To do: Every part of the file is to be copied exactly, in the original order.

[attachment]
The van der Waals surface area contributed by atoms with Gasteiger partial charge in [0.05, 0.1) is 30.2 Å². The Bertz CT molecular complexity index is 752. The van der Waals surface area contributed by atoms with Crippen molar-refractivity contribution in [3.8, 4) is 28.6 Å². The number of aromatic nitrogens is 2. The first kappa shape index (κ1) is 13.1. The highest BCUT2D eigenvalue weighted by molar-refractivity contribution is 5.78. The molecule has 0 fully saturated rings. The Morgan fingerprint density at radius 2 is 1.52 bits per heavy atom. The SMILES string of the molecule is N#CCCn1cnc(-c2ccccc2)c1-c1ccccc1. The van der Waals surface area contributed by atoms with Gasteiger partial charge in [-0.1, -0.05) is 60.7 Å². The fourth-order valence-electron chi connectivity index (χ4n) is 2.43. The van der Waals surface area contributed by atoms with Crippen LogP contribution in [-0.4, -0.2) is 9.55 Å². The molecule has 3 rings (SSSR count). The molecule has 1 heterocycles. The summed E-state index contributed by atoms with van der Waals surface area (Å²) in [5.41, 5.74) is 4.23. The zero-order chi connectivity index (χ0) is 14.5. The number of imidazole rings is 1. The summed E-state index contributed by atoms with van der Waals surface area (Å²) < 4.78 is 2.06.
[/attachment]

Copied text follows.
The van der Waals surface area contributed by atoms with Gasteiger partial charge in [0.05, 0.1) is 30.2 Å². The Bertz CT molecular complexity index is 752. The van der Waals surface area contributed by atoms with Crippen molar-refractivity contribution in [3.8, 4) is 28.6 Å². The number of aromatic nitrogens is 2. The first kappa shape index (κ1) is 13.1. The highest BCUT2D eigenvalue weighted by molar-refractivity contribution is 5.78. The molecule has 0 fully saturated rings. The Morgan fingerprint density at radius 2 is 1.52 bits per heavy atom. The SMILES string of the molecule is N#CCCn1cnc(-c2ccccc2)c1-c1ccccc1. The van der Waals surface area contributed by atoms with Gasteiger partial charge in [-0.1, -0.05) is 60.7 Å². The fourth-order valence-electron chi connectivity index (χ4n) is 2.43. The van der Waals surface area contributed by atoms with Crippen LogP contribution in [-0.4, -0.2) is 9.55 Å². The molecule has 3 rings (SSSR count). The molecule has 1 heterocycles. The summed E-state index contributed by atoms with van der Waals surface area (Å²) in [5.41, 5.74) is 4.23. The zero-order chi connectivity index (χ0) is 14.5. The number of imidazole rings is 1. The summed E-state index contributed by atoms with van der Waals surface area (Å²) < 4.78 is 2.06.